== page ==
Steve turned, just enough to see that it was Tony, then dropped his chin to his chest.  Tony walked down the steps, one foot in front of the other, he told himself, hitting the pavement.  He kept his eyes on Steve, never wavering as he approached. 

“I’m sorry if I ruined your evening,” Steve said, making Tony grin at the very specific apology. 

Not, I’m sorry for slamming your father through a piece of furniture.  Or I’m sorry for playing Stromboli to your father’s Pinocchio.  No.  It was, I’m sorry if I ruined your evening.  God, did he love this man.  He loved him with a blinding, absolute certainty that drowned out everything that had come before.  Tony kept walking, picking up his pace. 

“What are you doing out here?” Steve asked with a slight frown.

“I’m testing a theory,” Tony replied.  He was surprised at how steady his voice sounded.  He walked up to where Steve stood, grabbed on to Steve’s arms for leverage and leaned up on his tiptoes, pressing his mouth to Steve’s. 

It wasn’t a good kiss.  Even Tony knew that much.  It was teeth clacking together, noses bumping, lips sliding against each other, and all around probably terrible, but Tony kept his mouth on Steve’s, and God, it wasn’t a good kiss at all, but it felt like heaven. Steve’s whole body was hard and unyielding, coiled tight with tension, but his lips were soft against Tony’s, warm and pliant.  Tony’s mind helpfully supplied the image of Steve chewing on one of his charcoal pencils while he sat in the garage with Tony, that plump bottom lip of his folded around the curve, and Tony heard himself groan into Steve’s mouth. 

Steve drew back at that small reverberation of air and breathed out a long, ragged breath. This was when Steve would tell him to stop, that he didn’t want this, that he had told Tony.  The Event 2.0.  He could take it.  It would be fine.  Not like he wasn’t used to disappoint—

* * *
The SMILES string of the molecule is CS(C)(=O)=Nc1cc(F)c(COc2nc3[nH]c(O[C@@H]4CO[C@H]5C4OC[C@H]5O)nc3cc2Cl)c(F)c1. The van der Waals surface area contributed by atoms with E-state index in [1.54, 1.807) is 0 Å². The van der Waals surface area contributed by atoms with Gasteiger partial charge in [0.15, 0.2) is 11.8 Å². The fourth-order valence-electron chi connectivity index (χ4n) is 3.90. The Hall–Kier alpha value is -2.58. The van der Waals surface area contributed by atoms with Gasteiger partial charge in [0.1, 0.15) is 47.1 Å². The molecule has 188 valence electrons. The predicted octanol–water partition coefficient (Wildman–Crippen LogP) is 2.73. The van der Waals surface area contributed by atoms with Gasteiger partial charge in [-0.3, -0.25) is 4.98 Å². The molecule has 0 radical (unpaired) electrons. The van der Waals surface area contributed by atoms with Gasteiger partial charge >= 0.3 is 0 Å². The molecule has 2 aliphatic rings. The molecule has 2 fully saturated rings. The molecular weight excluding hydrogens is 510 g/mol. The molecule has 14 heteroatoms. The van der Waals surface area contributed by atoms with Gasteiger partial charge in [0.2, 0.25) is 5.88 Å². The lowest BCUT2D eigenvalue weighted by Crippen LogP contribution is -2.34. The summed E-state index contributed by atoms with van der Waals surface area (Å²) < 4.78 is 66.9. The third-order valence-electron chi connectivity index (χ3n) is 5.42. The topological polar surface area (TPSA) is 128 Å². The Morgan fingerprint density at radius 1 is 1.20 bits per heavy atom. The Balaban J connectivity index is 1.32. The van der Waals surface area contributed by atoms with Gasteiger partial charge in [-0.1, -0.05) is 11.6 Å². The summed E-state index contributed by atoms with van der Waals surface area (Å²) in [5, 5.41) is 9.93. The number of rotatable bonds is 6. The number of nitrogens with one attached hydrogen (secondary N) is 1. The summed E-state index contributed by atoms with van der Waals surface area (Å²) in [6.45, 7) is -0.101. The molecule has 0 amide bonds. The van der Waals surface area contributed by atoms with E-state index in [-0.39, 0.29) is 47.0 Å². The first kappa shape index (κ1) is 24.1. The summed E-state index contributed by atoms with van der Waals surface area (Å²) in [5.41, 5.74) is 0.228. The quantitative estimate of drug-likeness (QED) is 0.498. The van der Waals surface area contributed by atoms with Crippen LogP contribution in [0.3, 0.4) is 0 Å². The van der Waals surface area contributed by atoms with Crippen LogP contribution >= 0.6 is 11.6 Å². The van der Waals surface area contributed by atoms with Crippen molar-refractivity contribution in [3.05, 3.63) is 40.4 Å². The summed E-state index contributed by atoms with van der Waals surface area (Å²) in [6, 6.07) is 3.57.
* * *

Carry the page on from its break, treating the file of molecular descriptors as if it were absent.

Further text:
Tony’s thought cut off, his whole mind going blessedly, remarkably blank as Steve brought his mouth down to Tony’s.  This kiss, this wasn’t anything like Tony’s awkward attempts, his uncoordinated, careful maybe of a kiss.  This was hard and bruising and taking, and oh, God, yes, yes, this, please, Tony’s mind managed to conjure before it hit the hard reset button. 

Steve slanted his lips across Tony’s mouth and brought a hand up to cup the back of Tony’s head, one hand on Tony’s hip, keeping him still and applying enough pressure to get Tony to angle his mouth just so.  The tip of Steve’s tongue traced the seam of Tony’s mouth.  More pressure at the back of his head, and Tony gasped, a small, surprised wisp of air, his whole body going pliant.  Steve’s tongue swept inside Tony’s mouth, sliding along Tony’s, flicking the tip with the flat of his own, then, delving deep, just for a moment, curling back around Tony’s in a slow, velvety caress before drawing back.